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Science

FINDINGS
Contraceptive Sponge Wins New Approval
The Today Sponge contraceptive is returning to the market after a decade as federal regulators approved it again yesterday.
05/01/2005 10:01 AM
Study Says Antarctic Glaciers Are Shrinking, Sea Levels May Climb
Most of the coastal glaciers along the 1,200-mile Antarctic Peninsula have shrunk as temperatures have risen over the past 50 years, and sea levels may climb if the trend continues, according to a study published today in the journal Science.
05/01/2005 10:01 AM
NASA Postpones Shuttle Launch by a Week
NASA has moved the target date for launch to May 22 to enable engineers to complete the analysis and review of critical changes made to the orbiter in the aftermath of the Columbia disaster.
05/01/2005 10:01 AM
FINDINGS
Antibiotics Do Not Cut Risk of Heart Problems
Two very large studies have reached the disappointing conclusion that regularly taking antibiotics does not prevent heart disease, as some scientists had hoped.
05/01/2005 10:01 AM
NASA Chief Considers Shuttle Launch
NASA Administrator Michael D. Griffin says the space shuttle may be launched even if it is not in full compliance with safety recommendations made in the aftermath of the Columbia disaster.
05/01/2005 10:01 AM
Universe May Have Begun as Liquid, Not Gas
New results from a particle collider suggest that the universe behaved like a liquid in its earliest moments, not the fiery gas that was thought to have pervaded the first microseconds of existence.
05/01/2005 10:01 AM
FINDINGS
Happy People May Be Less Prone to Disease
People who are happy may be better able to avoid debilitating health problems, a study by British researchers shows.
05/01/2005 10:01 AM
Radar Used to Track Butterflies' Loops
Researchers have developed a customized radar tracking approach, in which insects are fitted with electronic "transponders" that yield the first real-time mapping of the flight paths of butterflies in an agricultural setting.
05/01/2005 10:01 AM
SCIENCE
Hulls to Blame for 'Old Maids'
So why is it that whenever you make popcorn there are always unpopped kernels left at the bottom of the bowl or the bag at the movies -- the ones that stick in your throat, plug up your teeth and pop your fillings?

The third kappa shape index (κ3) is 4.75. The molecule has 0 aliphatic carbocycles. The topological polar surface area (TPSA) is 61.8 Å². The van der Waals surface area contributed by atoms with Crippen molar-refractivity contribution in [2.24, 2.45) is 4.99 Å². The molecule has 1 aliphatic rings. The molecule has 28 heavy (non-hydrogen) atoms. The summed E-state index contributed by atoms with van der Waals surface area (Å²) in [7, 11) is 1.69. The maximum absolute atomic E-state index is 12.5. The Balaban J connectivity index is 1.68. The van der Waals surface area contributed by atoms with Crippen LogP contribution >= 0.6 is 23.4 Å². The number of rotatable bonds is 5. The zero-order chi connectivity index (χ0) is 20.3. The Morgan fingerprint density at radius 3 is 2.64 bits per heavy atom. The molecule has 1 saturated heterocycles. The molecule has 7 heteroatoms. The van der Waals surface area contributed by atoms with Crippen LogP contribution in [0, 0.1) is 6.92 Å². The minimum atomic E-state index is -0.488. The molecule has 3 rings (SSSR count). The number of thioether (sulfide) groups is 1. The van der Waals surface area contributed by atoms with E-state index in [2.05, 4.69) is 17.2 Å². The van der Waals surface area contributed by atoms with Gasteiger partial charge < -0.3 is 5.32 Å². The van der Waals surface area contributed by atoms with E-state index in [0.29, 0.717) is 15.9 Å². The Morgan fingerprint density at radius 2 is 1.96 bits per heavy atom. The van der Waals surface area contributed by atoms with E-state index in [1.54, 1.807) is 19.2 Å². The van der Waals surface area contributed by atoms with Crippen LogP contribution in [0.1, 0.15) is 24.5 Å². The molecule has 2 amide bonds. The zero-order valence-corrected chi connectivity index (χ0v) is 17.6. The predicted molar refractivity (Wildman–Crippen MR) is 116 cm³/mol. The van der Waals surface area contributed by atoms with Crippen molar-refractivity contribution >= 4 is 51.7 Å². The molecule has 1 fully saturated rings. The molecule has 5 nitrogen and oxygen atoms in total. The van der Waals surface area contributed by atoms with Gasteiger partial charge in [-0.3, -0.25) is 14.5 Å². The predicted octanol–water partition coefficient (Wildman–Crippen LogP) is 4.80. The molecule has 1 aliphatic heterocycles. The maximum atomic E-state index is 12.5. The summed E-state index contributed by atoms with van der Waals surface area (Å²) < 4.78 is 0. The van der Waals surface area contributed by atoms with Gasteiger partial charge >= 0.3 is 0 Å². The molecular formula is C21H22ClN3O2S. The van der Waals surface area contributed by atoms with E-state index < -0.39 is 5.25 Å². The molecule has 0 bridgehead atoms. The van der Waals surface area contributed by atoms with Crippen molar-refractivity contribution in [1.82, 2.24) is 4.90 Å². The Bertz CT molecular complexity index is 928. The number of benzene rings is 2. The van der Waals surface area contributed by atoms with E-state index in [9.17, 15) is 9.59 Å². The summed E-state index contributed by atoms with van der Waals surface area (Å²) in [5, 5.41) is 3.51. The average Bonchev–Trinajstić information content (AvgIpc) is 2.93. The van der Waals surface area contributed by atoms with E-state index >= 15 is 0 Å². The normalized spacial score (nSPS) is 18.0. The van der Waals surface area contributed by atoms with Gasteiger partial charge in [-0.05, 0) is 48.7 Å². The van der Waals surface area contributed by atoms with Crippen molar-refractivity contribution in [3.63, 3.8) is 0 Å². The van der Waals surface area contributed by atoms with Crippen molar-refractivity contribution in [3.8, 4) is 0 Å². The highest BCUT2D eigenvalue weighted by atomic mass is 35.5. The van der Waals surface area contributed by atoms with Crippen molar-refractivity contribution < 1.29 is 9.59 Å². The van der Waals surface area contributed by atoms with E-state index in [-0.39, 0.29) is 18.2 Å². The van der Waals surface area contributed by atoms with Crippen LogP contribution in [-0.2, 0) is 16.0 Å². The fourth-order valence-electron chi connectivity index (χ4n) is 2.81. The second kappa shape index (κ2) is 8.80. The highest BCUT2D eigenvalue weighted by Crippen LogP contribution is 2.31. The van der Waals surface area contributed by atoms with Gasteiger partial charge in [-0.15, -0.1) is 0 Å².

05/01/2005 10:01 AM
In Earth Orbit, A Rendezvous Managed by Robotic Craft
LOS ANGELES, April 16 -- A NASA robotic spacecraft located a Pentagon satellite in space without help from human controllers, but the mission ended early when the computer-driven craft detected a fuel problem, the mission manager said Saturday.
05/01/2005 10:01 AM
Engineers Present Plan to Service Hubble
NASA engineers have shown they could service the Hubble Space Telescope using only robots, implicitly challenging the plan to abandon the controversial $470 million mission.
05/01/2005 10:01 AM
FINDINGS
Aricept Only Delays Onset of Alzheimer's
Aricept, a drug long used to treat Alzheimer's disease, can delay its onset a bit but does not prevent it in people with mild cognitive impairment, U.S. researchers said yesterday.
05/01/2005 10:01 AM
Cloned Cows' Milk, Beef Up to Standard
Milk and meat from cloned cattle are almost identical in composition to the milk and meat from conventionally bred cattle, according to the first comprehensive assessment of the nutritional value of food from clones.
05/01/2005 10:01 AM
FINDINGS
Low-Fat Diets May Lack Nutrients for Children
Low-fat diets might be fine for adults, but at least one small study suggests grown-ups using that approach for their families could be depriving young children of vitamins.
05/01/2005 10:01 AM
Marine Life Complicates Removal of Old Oil Rigs
A dozen rusting oil rigs perched on the muddy bottom of the Gulf of Mexico have spawned lush marine habitats that are home to a profusion of rare corals and fish.
05/01/2005 10:01 AM
SCIENCE
Galileo's Debt to the Poet
Galileo Galilee, the Italian physicist, astronomer and mathematician, may have unintentionally cribbed one of his greatest insights from a countryman who had been dead 300 years: the poet Dante Alighieri.
05/01/2005 10:01 AM
Science's Doomsday Team vs. the Asteroids
Discovery of a rogue asteroid near earth demonstrates the tenacity of the small band of professionals and amateurs who track potential impact asteroids, and highlights the shortcomings of an international system that pays scant attention to their work.
05/01/2005 10:01 AM
More Evidence of Skull's Link to Humans
Scientists who three years ago discovered a nearly complete 7 million-year-old skull in central Africa have dug up additional evidence supporting the conclusion that the skull belonged to the earliest known human ancestor.
05/01/2005 10:01 AM
FINDINGS
Tomatoes Are Blamed In Salmonella Outbreak
Contaminated Roma tomatoes were the probable cause of a string of salmonella outbreaks that made 561 people sick in the United States and Canada last summer, U.S. health officials said yesterday.
05/01/2005 10:01 AM
Historic Voyager Mission May Lose Its Funding
In a cost-cutting move prompted by President Bush's moon-Mars initiative, NASA could put an end to Voyager, the legendary 28-year mission that has sent a spacecraft farther from Earth than any object ever made by humans.
05/01/2005 10:01 AM